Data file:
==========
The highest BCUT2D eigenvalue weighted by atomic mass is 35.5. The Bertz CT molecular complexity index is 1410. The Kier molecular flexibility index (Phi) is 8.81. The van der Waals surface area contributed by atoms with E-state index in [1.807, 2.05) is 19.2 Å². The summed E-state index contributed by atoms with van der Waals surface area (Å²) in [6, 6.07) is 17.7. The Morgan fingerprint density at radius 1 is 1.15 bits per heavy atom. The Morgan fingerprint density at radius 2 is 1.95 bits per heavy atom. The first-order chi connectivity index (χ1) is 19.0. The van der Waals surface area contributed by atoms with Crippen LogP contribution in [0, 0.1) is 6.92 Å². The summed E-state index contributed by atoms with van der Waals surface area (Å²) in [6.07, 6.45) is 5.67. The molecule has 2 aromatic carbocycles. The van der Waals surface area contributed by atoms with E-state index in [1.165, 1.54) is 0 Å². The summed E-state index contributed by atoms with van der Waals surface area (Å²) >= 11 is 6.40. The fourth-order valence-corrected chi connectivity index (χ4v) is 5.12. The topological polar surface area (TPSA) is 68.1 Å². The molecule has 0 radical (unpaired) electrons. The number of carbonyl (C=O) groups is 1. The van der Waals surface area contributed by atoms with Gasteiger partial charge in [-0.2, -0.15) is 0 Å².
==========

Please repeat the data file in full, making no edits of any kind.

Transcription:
The highest BCUT2D eigenvalue weighted by atomic mass is 35.5. The Bertz CT molecular complexity index is 1410. The Kier molecular flexibility index (Phi) is 8.81. The van der Waals surface area contributed by atoms with E-state index in [1.807, 2.05) is 19.2 Å². The summed E-state index contributed by atoms with van der Waals surface area (Å²) in [6, 6.07) is 17.7. The Morgan fingerprint density at radius 1 is 1.15 bits per heavy atom. The Morgan fingerprint density at radius 2 is 1.95 bits per heavy atom. The first-order chi connectivity index (χ1) is 19.0. The van der Waals surface area contributed by atoms with Crippen LogP contribution in [0, 0.1) is 6.92 Å². The summed E-state index contributed by atoms with van der Waals surface area (Å²) in [6.07, 6.45) is 5.67. The molecule has 2 aromatic carbocycles. The van der Waals surface area contributed by atoms with E-state index in [1.165, 1.54) is 0 Å². The summed E-state index contributed by atoms with van der Waals surface area (Å²) >= 11 is 6.40. The fourth-order valence-corrected chi connectivity index (χ4v) is 5.12. The topological polar surface area (TPSA) is 68.1 Å². The molecule has 0 radical (unpaired) electrons. The number of carbonyl (C=O) groups is 1. The van der Waals surface area contributed by atoms with Gasteiger partial charge in [-0.2, -0.15) is 0 Å².